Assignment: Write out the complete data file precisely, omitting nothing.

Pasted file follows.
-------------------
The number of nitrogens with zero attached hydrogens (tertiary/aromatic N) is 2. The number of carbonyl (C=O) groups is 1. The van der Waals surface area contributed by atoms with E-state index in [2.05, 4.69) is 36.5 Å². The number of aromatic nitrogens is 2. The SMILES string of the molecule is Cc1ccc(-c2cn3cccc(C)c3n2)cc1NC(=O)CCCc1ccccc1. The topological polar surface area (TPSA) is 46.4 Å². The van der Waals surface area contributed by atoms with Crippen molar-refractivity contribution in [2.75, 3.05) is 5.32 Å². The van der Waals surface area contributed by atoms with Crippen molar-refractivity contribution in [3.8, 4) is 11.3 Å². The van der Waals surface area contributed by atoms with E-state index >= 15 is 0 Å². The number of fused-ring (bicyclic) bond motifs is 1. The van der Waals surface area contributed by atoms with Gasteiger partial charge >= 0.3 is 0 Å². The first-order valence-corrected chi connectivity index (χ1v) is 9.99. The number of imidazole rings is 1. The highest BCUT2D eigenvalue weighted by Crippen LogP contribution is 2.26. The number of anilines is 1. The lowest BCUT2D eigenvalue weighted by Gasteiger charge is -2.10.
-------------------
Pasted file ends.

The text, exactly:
The number of nitrogens with zero attached hydrogens (tertiary/aromatic N) is 2. The number of carbonyl (C=O) groups is 1. The van der Waals surface area contributed by atoms with E-state index in [2.05, 4.69) is 36.5 Å². The number of aromatic nitrogens is 2. The SMILES string of the molecule is Cc1ccc(-c2cn3cccc(C)c3n2)cc1NC(=O)CCCc1ccccc1. The topological polar surface area (TPSA) is 46.4 Å². The van der Waals surface area contributed by atoms with Crippen molar-refractivity contribution in [2.75, 3.05) is 5.32 Å². The van der Waals surface area contributed by atoms with Crippen molar-refractivity contribution in [3.8, 4) is 11.3 Å². The van der Waals surface area contributed by atoms with E-state index >= 15 is 0 Å². The number of fused-ring (bicyclic) bond motifs is 1. The van der Waals surface area contributed by atoms with Gasteiger partial charge >= 0.3 is 0 Å². The first-order valence-corrected chi connectivity index (χ1v) is 9.99. The number of imidazole rings is 1. The highest BCUT2D eigenvalue weighted by Crippen LogP contribution is 2.26. The number of anilines is 1. The lowest BCUT2D eigenvalue weighted by Gasteiger charge is -2.10.